Tesla CEO Elon Musk hasn’t been shy about where he thinks the auto industry is headed. In the not too distant future, Musk envisions that every car on the road will be fully autonomous. In fact, during an interview with The Wall Street Journal last year, Musk said that requisite technology to manufacture a fully autonomous car is only about five to six years away.

“They will be a factor of 10 safer than a person [at the wheel] in a six-year time frame,” Musk told the WSJ.

Echoing this sentiment with some of his trademark brash, Musk during Tesla’s earnings conference call on Tuesday once again reaffirmed his belief that all cars will eventually be autonomous. Not only that, Musk boasted that Tesla is going to get there before everyone else.

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Driving the point home, Musk said that owning a non-autonomous vehicle in 15 years or so will be akin to owning a horse.

“Well, I’m actually on record saying that I think that all cars will go fully autonomous in the long-term,” Musk explained. “I think it will be quite unusual to see cars that don’t have full autonomy, let’s say, in 15-20 years. And for Tesla, it will be a lot sooner than that.”

Musk added that any car in the future that isn’t fully autonomous will have a “negative value.” And taking things home, Musk added that “in 20 years, if you have a car that isn’t autonomous, it will be like owning a horse. You’re really just owning it for sentimental reasons.”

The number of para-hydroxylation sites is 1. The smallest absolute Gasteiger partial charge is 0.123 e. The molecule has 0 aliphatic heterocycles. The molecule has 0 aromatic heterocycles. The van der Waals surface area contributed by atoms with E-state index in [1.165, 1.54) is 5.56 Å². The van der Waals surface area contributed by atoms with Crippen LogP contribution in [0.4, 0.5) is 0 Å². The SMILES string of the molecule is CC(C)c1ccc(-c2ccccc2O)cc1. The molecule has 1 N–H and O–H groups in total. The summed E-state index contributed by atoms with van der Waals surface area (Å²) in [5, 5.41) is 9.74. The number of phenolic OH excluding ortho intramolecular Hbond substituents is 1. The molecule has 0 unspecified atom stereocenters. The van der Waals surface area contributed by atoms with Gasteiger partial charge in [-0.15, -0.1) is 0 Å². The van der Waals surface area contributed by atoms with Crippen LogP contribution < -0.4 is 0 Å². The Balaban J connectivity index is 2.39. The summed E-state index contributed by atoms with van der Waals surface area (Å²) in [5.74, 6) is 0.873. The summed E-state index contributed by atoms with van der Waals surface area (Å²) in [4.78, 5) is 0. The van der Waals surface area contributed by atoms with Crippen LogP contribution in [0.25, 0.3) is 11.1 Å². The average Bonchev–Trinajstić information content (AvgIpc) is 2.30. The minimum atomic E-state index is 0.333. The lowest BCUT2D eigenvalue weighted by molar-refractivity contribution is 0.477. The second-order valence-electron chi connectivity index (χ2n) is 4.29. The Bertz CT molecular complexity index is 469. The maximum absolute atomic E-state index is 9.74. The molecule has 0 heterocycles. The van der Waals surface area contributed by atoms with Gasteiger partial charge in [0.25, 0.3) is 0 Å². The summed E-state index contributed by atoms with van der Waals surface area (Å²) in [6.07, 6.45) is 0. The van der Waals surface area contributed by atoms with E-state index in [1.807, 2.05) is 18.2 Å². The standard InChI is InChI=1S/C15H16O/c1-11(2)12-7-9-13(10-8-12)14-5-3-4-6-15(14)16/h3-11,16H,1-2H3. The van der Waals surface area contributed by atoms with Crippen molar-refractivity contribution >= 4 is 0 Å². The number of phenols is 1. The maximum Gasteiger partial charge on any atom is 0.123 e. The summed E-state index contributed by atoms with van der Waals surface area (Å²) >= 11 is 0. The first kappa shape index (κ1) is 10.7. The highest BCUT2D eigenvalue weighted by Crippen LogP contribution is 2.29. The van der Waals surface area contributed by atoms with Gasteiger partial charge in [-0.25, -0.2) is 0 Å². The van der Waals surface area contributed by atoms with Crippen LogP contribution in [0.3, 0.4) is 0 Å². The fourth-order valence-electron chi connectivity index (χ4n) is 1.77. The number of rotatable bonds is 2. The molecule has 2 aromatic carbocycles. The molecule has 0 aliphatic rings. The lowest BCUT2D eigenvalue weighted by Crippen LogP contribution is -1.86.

Tesla, of course, practices what it preaches. Just a few weeks ago, the company rolled out new Autopilot features to its fleet of Model S sedans across the globe. And while the Model S isn’t fully autonomous just yet, it’s apparently smart enough to let drivers shave and eat breakfast while zooming down the highway at over 90 mph (though we wouldn’t recommend you try it yourself).

As a final point, it’s worth noting that while Musk believes the technology to support autonomous driving is just a few years away, he also believes that actually seeing such cars on the road will take a little while longer due to regulatory hurdles and overcoming collective fear from the driving public.

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